This a walkthrough for flashing a node with the sudomesh firmware and then configuring it with makenode. At the end of the walkthrough, you'll be able to plug in your router and join the mesh. The walkthrough assumes you're using a linux-ish (OSX should mostly work) OS and that you have basic knowledge of the terminal. The basic idea of getting a node (router) on the mesh consists of flashing (copying files to flash memory) an operating system to the node and then using a software configurator finish setup.
If you do not want to use a per-compiled OpenWRT image, you can build your own from scratch using this how to: Mesh/Build An OpenWRT Image
Before you flash your router it is recommended that you read the Home node info to find out the router works as a mesh node.
- 1 Preparing Your Laptop
- 2 Install OpenWRT on your Router
- 3 Configuring Your OpenWRT Router to Work on the Sudomesh Network
- 4 Flashing Extender Antennas
Preparing Your Laptop
You will need to install the dependencies for the makenode utility developed by the SudoMesh project. Many of the quoted commands listed below may need sudo prepended to them.
If you are working with a fresh installation of Ubuntu Linux, you will need to install a few pieces of software. Do install them, open your terminal and type the following:
sudo apt-get install nodejs sudo apt-get install git sudo apt-get install npm sudo apt-get install dropbear
Install the Homebrew package manager, then install the required binaries.
brew install nodejs brew install git brew install npm brew install dropbear
For the moment, Windows users will have to figure out some of these steps on their own. Completing this process from a Windows machine has not been tested.
- Install NodeJS - Make sure to install the 'npm package manager', and select to 'Add to Path'
- Install Git
- Install Dropbear (no known ports for Windows)
Install OpenWRT on your Router
Download the Sudomesh OpenWRT Image File For a Supported Router
Sudomesh firmware images can be found at https://builds.sudomesh.org/builds/chaos_calmer/ar71xx/
At the moment, we are supporting the following routers for home nodes:
|Name||Model No.||OpenWRT Doc||Firmware Image|
|TP-Link WDR3500||OpenWRT Docs||firmware image|
|TP-Link WDR3600||OpenWRT Docs||firmware image|
|TP-Link WDR4300||OpenWRT Docs||firmware image|
|Western Digital MyNet N600||OpenWRT Docs||firmware image|
|Western Digital MyNet N750||OpenWRT Docs||firmware image|
Download the image file for your supported router.
Flash your Router with OpenWRT
There are different techniques for flashing each of the routers. Use the links above to the OpenWRT wiki and follow the instructions there to flash the router with the firmware you've downloaded.
For example, if you have a Western Digital MyNet N600, follow these instructions:
- Plug one end of the Ethernet cable into your laptop.
- Plug the other end of the Ethernet cable into one of the normal ports on the router (not the Internet/WAN port).
- With the router plugged in and power turned off, push a pin into the reset hole and hold it.
- With the pin held down, turn on the router power button.
- Watch the front blue light - they will flash on and off a few times.
- Once the front blue is flashing, you can let go of the pin.
On your laptop edit your network settings to reflect the following:
- Network Configuration Method: Manual
- IP Address: 192.168.1.10 (some devices will only accept from this IP)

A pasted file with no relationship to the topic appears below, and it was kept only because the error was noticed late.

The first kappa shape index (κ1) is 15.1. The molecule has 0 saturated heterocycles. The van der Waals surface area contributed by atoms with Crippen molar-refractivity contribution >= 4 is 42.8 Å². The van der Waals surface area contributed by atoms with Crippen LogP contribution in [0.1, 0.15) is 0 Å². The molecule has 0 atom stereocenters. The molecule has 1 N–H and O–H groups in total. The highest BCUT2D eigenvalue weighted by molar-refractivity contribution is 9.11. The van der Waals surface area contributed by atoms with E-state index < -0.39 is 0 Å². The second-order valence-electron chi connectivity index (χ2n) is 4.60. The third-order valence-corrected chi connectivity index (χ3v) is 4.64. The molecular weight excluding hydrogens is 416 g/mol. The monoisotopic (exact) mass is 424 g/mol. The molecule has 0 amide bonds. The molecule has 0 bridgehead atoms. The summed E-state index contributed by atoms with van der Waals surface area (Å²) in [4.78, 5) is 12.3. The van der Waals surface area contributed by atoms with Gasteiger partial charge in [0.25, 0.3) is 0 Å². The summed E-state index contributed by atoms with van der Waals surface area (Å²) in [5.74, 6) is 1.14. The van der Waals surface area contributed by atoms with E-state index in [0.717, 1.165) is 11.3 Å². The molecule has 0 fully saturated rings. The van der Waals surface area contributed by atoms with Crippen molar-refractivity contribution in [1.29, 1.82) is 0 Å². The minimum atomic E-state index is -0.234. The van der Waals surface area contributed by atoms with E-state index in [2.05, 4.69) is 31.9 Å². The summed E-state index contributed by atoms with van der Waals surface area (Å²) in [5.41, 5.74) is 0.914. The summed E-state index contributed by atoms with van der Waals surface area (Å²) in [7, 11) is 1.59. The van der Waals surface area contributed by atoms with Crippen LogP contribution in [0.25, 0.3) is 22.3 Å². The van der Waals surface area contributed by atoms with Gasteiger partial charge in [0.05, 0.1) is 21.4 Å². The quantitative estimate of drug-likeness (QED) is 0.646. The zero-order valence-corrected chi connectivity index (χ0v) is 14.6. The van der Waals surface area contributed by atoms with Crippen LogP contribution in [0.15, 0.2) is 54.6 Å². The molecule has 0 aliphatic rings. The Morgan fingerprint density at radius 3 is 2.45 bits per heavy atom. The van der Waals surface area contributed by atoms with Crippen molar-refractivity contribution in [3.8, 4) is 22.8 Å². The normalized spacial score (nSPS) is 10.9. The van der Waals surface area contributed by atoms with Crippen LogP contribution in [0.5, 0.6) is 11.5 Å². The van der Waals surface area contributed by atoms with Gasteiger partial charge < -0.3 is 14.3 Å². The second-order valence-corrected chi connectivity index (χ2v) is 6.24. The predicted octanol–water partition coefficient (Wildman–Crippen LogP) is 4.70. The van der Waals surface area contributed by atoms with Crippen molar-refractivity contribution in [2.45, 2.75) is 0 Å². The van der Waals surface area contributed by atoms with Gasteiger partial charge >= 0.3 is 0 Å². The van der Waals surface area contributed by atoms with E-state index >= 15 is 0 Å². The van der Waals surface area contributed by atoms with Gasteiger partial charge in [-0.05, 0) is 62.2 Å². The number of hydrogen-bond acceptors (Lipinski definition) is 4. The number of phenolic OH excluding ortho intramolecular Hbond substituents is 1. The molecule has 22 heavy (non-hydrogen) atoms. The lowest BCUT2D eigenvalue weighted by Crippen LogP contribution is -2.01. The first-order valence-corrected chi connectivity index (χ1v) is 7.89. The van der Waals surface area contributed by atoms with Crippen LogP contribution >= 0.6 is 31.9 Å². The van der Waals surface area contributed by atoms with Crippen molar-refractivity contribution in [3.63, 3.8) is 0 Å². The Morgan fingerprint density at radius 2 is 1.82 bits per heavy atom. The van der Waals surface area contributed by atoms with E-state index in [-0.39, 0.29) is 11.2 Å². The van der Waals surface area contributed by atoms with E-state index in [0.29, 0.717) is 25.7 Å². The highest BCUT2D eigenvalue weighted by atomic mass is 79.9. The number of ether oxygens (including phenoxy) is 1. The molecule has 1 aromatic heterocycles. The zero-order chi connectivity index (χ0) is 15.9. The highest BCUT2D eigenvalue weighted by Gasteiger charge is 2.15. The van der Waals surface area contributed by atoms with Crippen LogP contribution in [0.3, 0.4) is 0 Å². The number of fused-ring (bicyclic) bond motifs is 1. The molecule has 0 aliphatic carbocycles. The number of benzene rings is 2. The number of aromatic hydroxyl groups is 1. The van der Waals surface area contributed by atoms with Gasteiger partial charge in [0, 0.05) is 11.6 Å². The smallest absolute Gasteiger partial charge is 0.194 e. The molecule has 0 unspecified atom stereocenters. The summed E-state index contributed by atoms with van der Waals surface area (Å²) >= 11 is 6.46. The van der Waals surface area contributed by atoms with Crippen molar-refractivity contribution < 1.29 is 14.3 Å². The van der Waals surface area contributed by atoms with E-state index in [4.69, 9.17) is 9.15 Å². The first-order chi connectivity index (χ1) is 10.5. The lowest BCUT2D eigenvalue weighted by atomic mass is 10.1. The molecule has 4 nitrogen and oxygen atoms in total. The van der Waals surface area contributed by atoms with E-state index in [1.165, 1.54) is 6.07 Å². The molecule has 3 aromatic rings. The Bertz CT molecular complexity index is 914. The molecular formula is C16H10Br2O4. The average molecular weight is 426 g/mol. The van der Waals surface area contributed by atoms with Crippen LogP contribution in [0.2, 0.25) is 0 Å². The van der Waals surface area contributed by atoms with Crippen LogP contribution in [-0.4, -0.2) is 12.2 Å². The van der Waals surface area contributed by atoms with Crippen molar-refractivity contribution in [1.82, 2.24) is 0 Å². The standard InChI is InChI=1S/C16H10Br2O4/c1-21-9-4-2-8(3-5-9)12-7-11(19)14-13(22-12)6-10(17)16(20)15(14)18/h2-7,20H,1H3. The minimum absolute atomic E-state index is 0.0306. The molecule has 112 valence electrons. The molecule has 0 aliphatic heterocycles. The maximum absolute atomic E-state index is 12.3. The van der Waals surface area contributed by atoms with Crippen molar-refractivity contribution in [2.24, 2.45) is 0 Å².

- Subnet Mask: 255.255.255.0
- Gateway: 0.0.0.0
In your web browser:
- Go to http://192.168.1.1
- Click 'Browse' and select the firmware file you downloaded
- Click Install
Note: Sometimes the firmware upload will not complete. After you click on 'Install' You should get a page with a countdown of 120+ seconds. If this does not occur, reboot the router with the pin reset button depressed (as noted above), and try again.
Configuring Your OpenWRT Router to Work on the Sudomesh Network
After you have successfully flashed your router with the OpenWRT, you will need to use [makenode https://github.com/sudomesh/makenode] to complete the setup. makenode registers your node on the SudoMesh network, resulting in the assignment of a 64 IPv4 address subnet to your node, in addition to applying basic configuration.
From your terminal, run the following:
git clone https://github.com/sudomesh/makenode.git cd makenode npm install cp settings.js.example settings.js
The default settings in settings.js should suffice in most cases, but if you need to make changes, do them in settings.js.
A freshly flashed node will be setup on 172.22.0.1. You will need to configure your machine to use the following network settings to communicate with the node.
- IP address: 172.22.0.9
- Subnet mask: 255.255.255.0
- Gateway: 0.0.0.0
Configuring the Home Node
Make sure the Ethernet cable is connected to the 4th port on the router.
Once your network configuration is refreshed, use the following command to run the script and configure your node:
If you get the error "no such file or directory", open a new terminal and run this command to ensure that node points to your NodeJS executable:
sudo ln -s nodejs node
In the new terminal, return to the 'makenode' source code directory and try again:
npm install ./makenode.js
Now the configuration wizard will ask you a number of questions:
- "enter valid hostname" - this is the host name when you SSH into the node - For info on what constitutes a valid hostname, see: valid characters of a hostname
- "max share upstream bandwidth" - how much of your home network upstream bandwidth you wish to share with the mesh network, measured in kbps (kilobits per second). So if you'd like to share 10mbps (megabits per second) enter "10000" or if you want to share 256kbps (kilobytes per second) enter "256". You may want to run a speed test to find out how much bandwidth you have and determine how much you want to share.